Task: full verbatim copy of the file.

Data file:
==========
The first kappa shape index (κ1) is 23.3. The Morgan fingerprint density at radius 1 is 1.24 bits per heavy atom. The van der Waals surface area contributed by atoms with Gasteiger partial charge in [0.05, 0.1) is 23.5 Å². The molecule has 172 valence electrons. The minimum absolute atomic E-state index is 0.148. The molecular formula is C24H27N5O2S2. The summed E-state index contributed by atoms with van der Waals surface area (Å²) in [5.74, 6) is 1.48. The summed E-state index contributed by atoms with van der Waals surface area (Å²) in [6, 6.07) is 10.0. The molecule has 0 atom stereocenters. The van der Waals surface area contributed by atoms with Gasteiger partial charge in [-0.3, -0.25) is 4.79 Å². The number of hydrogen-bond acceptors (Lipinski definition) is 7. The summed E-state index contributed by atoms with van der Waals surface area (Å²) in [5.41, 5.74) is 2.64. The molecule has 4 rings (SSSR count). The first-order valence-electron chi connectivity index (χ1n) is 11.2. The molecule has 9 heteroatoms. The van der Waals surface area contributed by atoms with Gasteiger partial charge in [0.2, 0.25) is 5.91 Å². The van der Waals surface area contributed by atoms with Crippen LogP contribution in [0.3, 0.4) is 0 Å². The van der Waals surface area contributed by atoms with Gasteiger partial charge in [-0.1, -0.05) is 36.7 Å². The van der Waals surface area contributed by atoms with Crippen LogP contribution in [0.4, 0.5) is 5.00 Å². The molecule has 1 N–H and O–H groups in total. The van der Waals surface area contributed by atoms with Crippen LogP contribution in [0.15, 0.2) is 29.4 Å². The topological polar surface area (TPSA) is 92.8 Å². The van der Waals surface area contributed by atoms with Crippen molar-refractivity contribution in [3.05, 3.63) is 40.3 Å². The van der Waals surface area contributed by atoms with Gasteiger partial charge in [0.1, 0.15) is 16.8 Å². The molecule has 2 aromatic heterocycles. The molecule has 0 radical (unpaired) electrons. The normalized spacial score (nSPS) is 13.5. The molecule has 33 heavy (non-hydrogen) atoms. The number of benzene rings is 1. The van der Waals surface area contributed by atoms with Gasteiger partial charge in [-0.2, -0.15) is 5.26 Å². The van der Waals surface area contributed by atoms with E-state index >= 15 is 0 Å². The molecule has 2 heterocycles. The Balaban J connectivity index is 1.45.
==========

The first kappa shape index (κ1) is 23.3. The Morgan fingerprint density at radius 1 is 1.24 bits per heavy atom. The van der Waals surface area contributed by atoms with Gasteiger partial charge in [0.05, 0.1) is 23.5 Å². The molecule has 172 valence electrons. The minimum absolute atomic E-state index is 0.148. The molecular formula is C24H27N5O2S2. The summed E-state index contributed by atoms with van der Waals surface area (Å²) in [5.74, 6) is 1.48. The summed E-state index contributed by atoms with van der Waals surface area (Å²) in [6, 6.07) is 10.0. The molecule has 0 atom stereocenters. The van der Waals surface area contributed by atoms with Gasteiger partial charge in [-0.3, -0.25) is 4.79 Å². The number of hydrogen-bond acceptors (Lipinski definition) is 7. The summed E-state index contributed by atoms with van der Waals surface area (Å²) in [5.41, 5.74) is 2.64. The molecule has 4 rings (SSSR count). The first-order valence-electron chi connectivity index (χ1n) is 11.2. The molecule has 9 heteroatoms. The van der Waals surface area contributed by atoms with Gasteiger partial charge in [0.2, 0.25) is 5.91 Å². The van der Waals surface area contributed by atoms with Crippen LogP contribution in [0.3, 0.4) is 0 Å². The van der Waals surface area contributed by atoms with Gasteiger partial charge in [-0.1, -0.05) is 36.7 Å². The van der Waals surface area contributed by atoms with Crippen LogP contribution in [0.4, 0.5) is 5.00 Å². The molecule has 1 N–H and O–H groups in total. The van der Waals surface area contributed by atoms with Crippen LogP contribution in [0.15, 0.2) is 29.4 Å². The topological polar surface area (TPSA) is 92.8 Å². The van der Waals surface area contributed by atoms with Crippen molar-refractivity contribution in [3.05, 3.63) is 40.3 Å². The van der Waals surface area contributed by atoms with Gasteiger partial charge in [0.1, 0.15) is 16.8 Å². The molecule has 2 aromatic heterocycles. The molecule has 0 radical (unpaired) electrons. The normalized spacial score (nSPS) is 13.5. The molecule has 33 heavy (non-hydrogen) atoms. The number of benzene rings is 1. The van der Waals surface area contributed by atoms with Gasteiger partial charge in [-0.2, -0.15) is 5.26 Å². The van der Waals surface area contributed by atoms with E-state index >= 15 is 0 Å². The molecule has 2 heterocycles. The Balaban J connectivity index is 1.45.